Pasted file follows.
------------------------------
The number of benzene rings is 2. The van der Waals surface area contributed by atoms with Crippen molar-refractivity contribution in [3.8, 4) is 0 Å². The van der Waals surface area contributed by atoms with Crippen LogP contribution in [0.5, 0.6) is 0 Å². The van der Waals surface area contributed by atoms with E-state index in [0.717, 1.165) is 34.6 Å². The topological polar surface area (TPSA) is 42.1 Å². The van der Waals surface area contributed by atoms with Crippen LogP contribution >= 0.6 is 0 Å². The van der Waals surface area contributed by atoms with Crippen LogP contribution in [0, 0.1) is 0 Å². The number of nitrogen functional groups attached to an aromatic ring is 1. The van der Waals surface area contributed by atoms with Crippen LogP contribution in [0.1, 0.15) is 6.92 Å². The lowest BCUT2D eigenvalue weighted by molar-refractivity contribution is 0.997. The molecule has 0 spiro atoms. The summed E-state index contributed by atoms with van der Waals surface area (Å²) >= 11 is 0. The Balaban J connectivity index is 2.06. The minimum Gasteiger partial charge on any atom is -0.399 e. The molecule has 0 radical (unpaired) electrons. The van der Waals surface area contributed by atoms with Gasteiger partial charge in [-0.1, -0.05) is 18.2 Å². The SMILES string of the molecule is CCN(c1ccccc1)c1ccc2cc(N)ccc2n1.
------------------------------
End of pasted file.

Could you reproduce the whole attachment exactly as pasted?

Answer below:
The number of benzene rings is 2. The van der Waals surface area contributed by atoms with Crippen molar-refractivity contribution in [3.8, 4) is 0 Å². The van der Waals surface area contributed by atoms with Crippen LogP contribution in [0.5, 0.6) is 0 Å². The van der Waals surface area contributed by atoms with E-state index in [0.717, 1.165) is 34.6 Å². The topological polar surface area (TPSA) is 42.1 Å². The van der Waals surface area contributed by atoms with Crippen LogP contribution >= 0.6 is 0 Å². The van der Waals surface area contributed by atoms with Crippen LogP contribution in [0, 0.1) is 0 Å². The number of nitrogen functional groups attached to an aromatic ring is 1. The van der Waals surface area contributed by atoms with Crippen LogP contribution in [0.1, 0.15) is 6.92 Å². The lowest BCUT2D eigenvalue weighted by molar-refractivity contribution is 0.997. The molecule has 0 spiro atoms. The summed E-state index contributed by atoms with van der Waals surface area (Å²) >= 11 is 0. The Balaban J connectivity index is 2.06. The minimum Gasteiger partial charge on any atom is -0.399 e. The molecule has 0 radical (unpaired) electrons. The van der Waals surface area contributed by atoms with Gasteiger partial charge in [-0.1, -0.05) is 18.2 Å². The SMILES string of the molecule is CCN(c1ccccc1)c1ccc2cc(N)ccc2n1.